(insert your little ol name here)

That's love, right there folks... doin all that work for you. So get off your buttskies and help all those cancer patients out there. Doing something you don't want to do builds character.


Saturday, March 25, 2006

Ask me about my meth lab

Here's a question for you: what do mathematics and constipation have in common? You can work them both out with a pencil. Okay, it's not really funny, but how many jokes about poop are? Exactly. So it's Friday night and I was too whipped to do anything fun tonight. The third chemo treatment in the week always wipes me out, and I spent most of the day laying down. Melanoma could be one of those resorts that force you to spend 19 hours a day in bed. I should start a nail salon specifically for cancer patients who border on comatose like me for days like these. At least that way my toes (all 9 of them) would look good while I drool on myself.
Oh well, might as well make the best of it. When else in my life will I be able to say I was sedated for a full year? It's funny, I wonder what people on chemo did before the internet. I'd be going stir-crazy without it. There's a certain joy in internet porn.
So the PET Scan came back all clear, and I haven't heard from the CAT scan doctor so I'm assuming all is good there. Nothing like good news and knowing I don't have to get another scan for 3 more months. Ah, the life of a cancer patient. No news is good news, though, and if constipation is my biggest worry, I'll take it. I guess the worst part of the treatment now is all the drugs I'm pumping into my body. It's true, though, that Oncologists do give out the best candy. :)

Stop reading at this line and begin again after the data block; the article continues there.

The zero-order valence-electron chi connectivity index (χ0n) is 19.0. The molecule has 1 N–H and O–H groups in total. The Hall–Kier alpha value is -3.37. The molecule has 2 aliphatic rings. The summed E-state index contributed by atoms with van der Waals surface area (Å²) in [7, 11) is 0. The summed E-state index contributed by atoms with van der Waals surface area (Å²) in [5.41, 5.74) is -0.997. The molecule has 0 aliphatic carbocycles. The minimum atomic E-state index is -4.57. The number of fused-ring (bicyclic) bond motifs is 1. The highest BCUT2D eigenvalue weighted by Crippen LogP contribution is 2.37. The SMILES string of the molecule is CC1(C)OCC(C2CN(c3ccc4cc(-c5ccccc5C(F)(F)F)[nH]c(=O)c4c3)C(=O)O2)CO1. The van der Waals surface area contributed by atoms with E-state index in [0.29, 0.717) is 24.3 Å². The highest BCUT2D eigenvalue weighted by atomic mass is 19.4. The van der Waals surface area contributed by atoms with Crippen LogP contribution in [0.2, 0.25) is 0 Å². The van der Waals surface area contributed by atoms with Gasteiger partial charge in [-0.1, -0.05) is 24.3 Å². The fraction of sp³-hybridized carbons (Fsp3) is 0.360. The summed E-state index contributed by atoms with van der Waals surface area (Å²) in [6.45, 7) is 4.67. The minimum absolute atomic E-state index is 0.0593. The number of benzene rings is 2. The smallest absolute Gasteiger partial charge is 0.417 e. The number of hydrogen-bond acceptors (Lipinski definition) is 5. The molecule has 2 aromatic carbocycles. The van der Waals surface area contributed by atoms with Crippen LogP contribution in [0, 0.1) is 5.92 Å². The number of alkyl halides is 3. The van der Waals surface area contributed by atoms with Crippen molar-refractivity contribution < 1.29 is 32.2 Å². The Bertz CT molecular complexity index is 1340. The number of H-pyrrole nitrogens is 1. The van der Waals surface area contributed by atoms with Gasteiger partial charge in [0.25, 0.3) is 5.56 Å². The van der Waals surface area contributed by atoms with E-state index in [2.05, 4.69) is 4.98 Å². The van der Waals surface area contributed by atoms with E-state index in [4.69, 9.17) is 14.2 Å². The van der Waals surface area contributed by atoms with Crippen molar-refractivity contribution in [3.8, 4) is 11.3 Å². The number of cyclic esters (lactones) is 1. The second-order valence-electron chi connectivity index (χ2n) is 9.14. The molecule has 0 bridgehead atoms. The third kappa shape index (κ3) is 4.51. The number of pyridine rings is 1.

Checked out today; it's a great little site for young adults diagnosed with cancer. Lots of smartass comments about the old C word and plenty of sarcasm to go around. I enjoyed it thoroughly.
Lots of good stuff is coming up: I'm trying to get some of my art up on the ol homepage. Hoping I"ll be feeling good enough to go to Gilda's on Tuesday, and I'm planning a trip to San Diego next month, so if you need souvenirs, now's the
time to put in your request. I'm personally looking forward to getting my own bobble-head chiuahua. You know you're jealous.
On a final and oddly serious note, I'd like to encourage everyone to visit the Lance Armstrong Foundation page or check with your local representative: cancer research funding may be cut for the first time in a decade, cut back to levels that will slow any additional progress so essential to cancer cures and cancer survivorship. I know this is a little Erin Brockavich-ish, but drastic budget cuts to cancer research are happening, and will continue to happen, if no one speaks up. You have to realize that cancerous diseases like melanoma have increased more than 100 percent in the last few decades, and we need to speak up to government to emphasize the priorities of our health. If this is an important issue to you, please contact your congressional representative at the United States House of Representatives, and urge them to stop any additional budget cuts for cancer research. This year 1.3 million Americans will be diagnosed with cancer.
Okay, so I'm off my soapbox. Now surf on over to your house of reps page and then you can get back to your Mystery Science Theater reruns.


Wednesday, March 22, 2006

Miss Melanoma- it's like Missy Elliot, but with less Bling

Hey kids,